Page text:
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You cannot transmit cancer from yourself to another person. It is believed that certain viruses, bacteria, and sexually transmitted diseases are somehow related to the development of some forms of cancer. It is not really known what causes prostate cancer, but it believed that prostate cancer in some men could be caused by a sexually transmitted disease. Researchers have discovered that some forms of aggressive prostate cancers have a virus within the blood stream and the cells of the prostate and in the seminal fluid. It is believed that the virus can be transmitted to other males through sexual contact. Prostate cancer has been compared to cervical cancer in women; both types of cancer are associated with viruses.
Previous contact Trichomonas vaginalis
Some men with prostate cancer have had a sexually transmitted disease transmitted from females to males called Trichomonas vaginalis. The most likely males to contract the T-vaginalis parasite are between the ages of 25 to 39. Trichomonas vaginalis is a type of parasite that can travel through the male urethra to the prostate from unprotected sex. A woman with Trichomonas may or may not have symptoms. An infected man may not experience symptoms either. This organism can lie in wait and cause an aggressive form of prostate cancer later on in a man’s life. Trichomonas can be spread between bisexual men if the males are uncircumcised. Circumcised men are less likely to spread the disease. Trichomonas vaginalis is not a virus; it is a protozoan, a type of single celled parasite.
Previous contact with syphilis
There seems to be a higher incidence of prostate cancer among men who have had syphilis sometime in their lives. A study was done with 132 men in June of 2006 at a cancer screening clinic at a university hospital in Nigeria. Men with normal Prostate Specific Antigen (PSA) were least likely likely to have ever had syphilis. Thus, men who have had syphilis were more likely to have elevated PSA tests. This does not mean that a person can cause another person to develop cancer. This test just indicates that men with an STI, such as syphilis can have abnormal PSA’s and be at risk for prostate cancer.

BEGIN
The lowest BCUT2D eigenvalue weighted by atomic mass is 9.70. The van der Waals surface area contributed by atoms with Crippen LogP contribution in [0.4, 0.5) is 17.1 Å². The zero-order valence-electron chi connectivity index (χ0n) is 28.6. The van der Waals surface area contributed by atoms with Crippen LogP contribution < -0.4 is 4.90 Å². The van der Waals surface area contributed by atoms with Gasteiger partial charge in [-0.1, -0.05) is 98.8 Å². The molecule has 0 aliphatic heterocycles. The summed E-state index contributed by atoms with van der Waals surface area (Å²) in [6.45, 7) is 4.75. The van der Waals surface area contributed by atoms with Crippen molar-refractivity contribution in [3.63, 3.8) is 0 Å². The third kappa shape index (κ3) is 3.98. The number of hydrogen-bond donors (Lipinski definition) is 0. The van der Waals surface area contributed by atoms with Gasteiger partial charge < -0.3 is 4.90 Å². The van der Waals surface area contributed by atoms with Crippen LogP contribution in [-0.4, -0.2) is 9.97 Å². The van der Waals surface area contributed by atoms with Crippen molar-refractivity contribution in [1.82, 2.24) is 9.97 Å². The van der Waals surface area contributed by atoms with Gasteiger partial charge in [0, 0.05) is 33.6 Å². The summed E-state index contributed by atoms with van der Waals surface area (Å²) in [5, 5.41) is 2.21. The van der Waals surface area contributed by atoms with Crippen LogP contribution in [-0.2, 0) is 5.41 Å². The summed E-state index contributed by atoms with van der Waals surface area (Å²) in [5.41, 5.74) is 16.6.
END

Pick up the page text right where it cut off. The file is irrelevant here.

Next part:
Previous contact with gonorrhea
Just like with other sexually transmitted diseases, a man can be at risk of developing prostate cancer. Gonorrhea can cause constant inflammation of the prostate gland, which can increase the chances of developing a cancerous tumor of the prostate later on in life. Because STD’s such as gonorrhea, syphilis, and other infections can cause a chronic inflammation to the prostate, called prostatitis, it is recommended that men always wear a condom. Chronic irritation to the prostate gland could set up the conditions to develop a very aggressive form of prostate cancer.
Prostate cancer is most prevalent with uncircumcised men, and Jews, who are circumcised, have the lowest incidence of prostate cancer. The uncircumcised penis is more likely to carry microorganisms and viruses such as HPV. Unprotected male to female and male to male sex with an uncircumcised male may increase the risk of prostate cancer. The organisms can cause prolonged inflammation that may increase the likelihood of developing prostatitis and prostate cancer. Uncircumcised men who have unprotected sex with multiple partners are more at risk for inflammation of the prostate and eventual prostate cancer, as compared to circumcised men who are monogamous.
It is important for all males to wear a condom when having sex with different people. Never assume a person is free of disease and have unprotected sex. The person you are having sex with could have an STD and not even know it. You might feel that it is a bother to put on a condom, but when you don’t know where your partner has been, it is safer to always use a condom. Your sexual behavior in your younger life could have a negative outcome in your later life, if you should develop prostate cancer.